IκBα Overexpression Changes v-Rel Nucleus/cytoplasm Distribution.
To examine whether the overexpression of IκBα in v-rel transgenic mice alters the nuclear–cytoplasmic distribution of v-Rel, we performed Western blot analyses using thymocyte extracts from wild-type, v-rel transgenic, and v-rel/ikba double transgenic mice (Fig. 2 A). In v-rel transgenic thymocytes, a significant amount of v-Rel, ∼30% of the total protein, was localized in the nucleus (lanes 3 and 4). In contrast, in v-rel/ikba double transgenic thymocytes, >90% of the v-Rel protein is retained in the cytoplasm, and only a small amount translocates to the nucleus (lanes 5 and 6). The blot containing lanes 5 and 6 was overexposed to detect the min amounts of v-Rel protein in the nucleus. Incubation of the same membrane with antiserum specific for the cytosolic enzyme lactic dehydrogenase demonstrated no cross-contamination of nuclear and cytoplasmic extracts (data not shown).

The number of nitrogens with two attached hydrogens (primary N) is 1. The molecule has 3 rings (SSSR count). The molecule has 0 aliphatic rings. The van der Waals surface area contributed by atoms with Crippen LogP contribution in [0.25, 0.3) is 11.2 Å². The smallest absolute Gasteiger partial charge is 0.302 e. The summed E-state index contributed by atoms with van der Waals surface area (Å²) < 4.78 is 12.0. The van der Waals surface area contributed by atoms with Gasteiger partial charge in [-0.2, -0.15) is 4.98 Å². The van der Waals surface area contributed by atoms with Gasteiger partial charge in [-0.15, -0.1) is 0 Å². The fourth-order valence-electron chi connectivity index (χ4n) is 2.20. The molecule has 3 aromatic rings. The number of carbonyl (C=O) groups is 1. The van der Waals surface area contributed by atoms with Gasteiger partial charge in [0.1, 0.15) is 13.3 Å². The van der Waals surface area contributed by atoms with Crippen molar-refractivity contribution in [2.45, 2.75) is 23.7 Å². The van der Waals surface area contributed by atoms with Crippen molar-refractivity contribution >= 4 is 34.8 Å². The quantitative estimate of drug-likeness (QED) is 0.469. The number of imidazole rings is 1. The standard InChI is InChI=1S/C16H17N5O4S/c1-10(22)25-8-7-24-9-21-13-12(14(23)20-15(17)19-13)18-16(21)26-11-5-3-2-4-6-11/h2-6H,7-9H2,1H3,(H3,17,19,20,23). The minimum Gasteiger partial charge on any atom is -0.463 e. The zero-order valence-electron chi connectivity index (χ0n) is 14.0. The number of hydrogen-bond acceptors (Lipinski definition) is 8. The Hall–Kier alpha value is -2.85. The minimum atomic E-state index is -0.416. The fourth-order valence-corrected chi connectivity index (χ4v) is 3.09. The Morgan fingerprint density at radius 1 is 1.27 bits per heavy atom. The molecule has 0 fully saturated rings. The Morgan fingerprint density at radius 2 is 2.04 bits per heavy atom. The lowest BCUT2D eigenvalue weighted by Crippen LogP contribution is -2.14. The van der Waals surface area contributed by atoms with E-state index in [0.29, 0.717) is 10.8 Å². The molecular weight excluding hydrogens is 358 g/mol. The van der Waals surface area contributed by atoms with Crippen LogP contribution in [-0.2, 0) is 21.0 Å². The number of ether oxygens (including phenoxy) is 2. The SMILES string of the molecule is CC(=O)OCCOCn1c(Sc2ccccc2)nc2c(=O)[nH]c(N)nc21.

The changes in the nuclear/cytoplasmic distribution of v-Rel protein in the double transgenics were further confirmed by immunofluoresence (Fig. 2 B). v-Rel protein in v-rel transgenic thymocytes is detected in both nucleus and cytoplasm; in contrast, in v-rel/ikba double transgenic thymocytes, v-Rel is mainly detected in the cytoplasm (a and b, respectively). In addition, the distribution of v-Rel and IκBα proteins in transformed T cells from v-rel/ikba double transgenic mice is also mainly in the cytoplasm (c and d, respectively).
IκBα Overexpression Decreases p50/v-Rel Heterodimer, but Not v-Rel Homodimer DNA-binding Activity.